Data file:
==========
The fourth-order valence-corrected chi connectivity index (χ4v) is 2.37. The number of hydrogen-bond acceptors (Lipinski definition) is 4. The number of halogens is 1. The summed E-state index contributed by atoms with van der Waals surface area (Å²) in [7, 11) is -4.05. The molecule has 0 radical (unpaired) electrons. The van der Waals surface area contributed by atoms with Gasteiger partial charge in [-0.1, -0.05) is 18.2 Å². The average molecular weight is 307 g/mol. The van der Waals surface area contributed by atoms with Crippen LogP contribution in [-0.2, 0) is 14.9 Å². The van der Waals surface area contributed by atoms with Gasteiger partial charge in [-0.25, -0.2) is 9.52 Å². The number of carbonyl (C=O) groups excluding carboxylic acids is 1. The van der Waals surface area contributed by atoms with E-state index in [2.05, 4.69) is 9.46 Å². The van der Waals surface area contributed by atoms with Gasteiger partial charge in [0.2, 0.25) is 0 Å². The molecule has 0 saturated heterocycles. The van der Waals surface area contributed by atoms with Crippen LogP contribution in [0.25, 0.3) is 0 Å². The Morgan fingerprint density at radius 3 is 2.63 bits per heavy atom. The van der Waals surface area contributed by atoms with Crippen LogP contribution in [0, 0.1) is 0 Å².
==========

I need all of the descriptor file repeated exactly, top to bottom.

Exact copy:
The fourth-order valence-corrected chi connectivity index (χ4v) is 2.37. The number of hydrogen-bond acceptors (Lipinski definition) is 4. The number of halogens is 1. The summed E-state index contributed by atoms with van der Waals surface area (Å²) in [7, 11) is -4.05. The molecule has 0 radical (unpaired) electrons. The van der Waals surface area contributed by atoms with Gasteiger partial charge in [-0.1, -0.05) is 18.2 Å². The average molecular weight is 307 g/mol. The van der Waals surface area contributed by atoms with Crippen LogP contribution in [-0.2, 0) is 14.9 Å². The van der Waals surface area contributed by atoms with Gasteiger partial charge in [-0.25, -0.2) is 9.52 Å². The number of carbonyl (C=O) groups excluding carboxylic acids is 1. The van der Waals surface area contributed by atoms with E-state index in [2.05, 4.69) is 9.46 Å². The van der Waals surface area contributed by atoms with Gasteiger partial charge in [0.2, 0.25) is 0 Å². The molecule has 0 saturated heterocycles. The van der Waals surface area contributed by atoms with Crippen LogP contribution in [0.25, 0.3) is 0 Å². The Morgan fingerprint density at radius 3 is 2.63 bits per heavy atom. The van der Waals surface area contributed by atoms with Crippen LogP contribution in [0, 0.1) is 0 Å².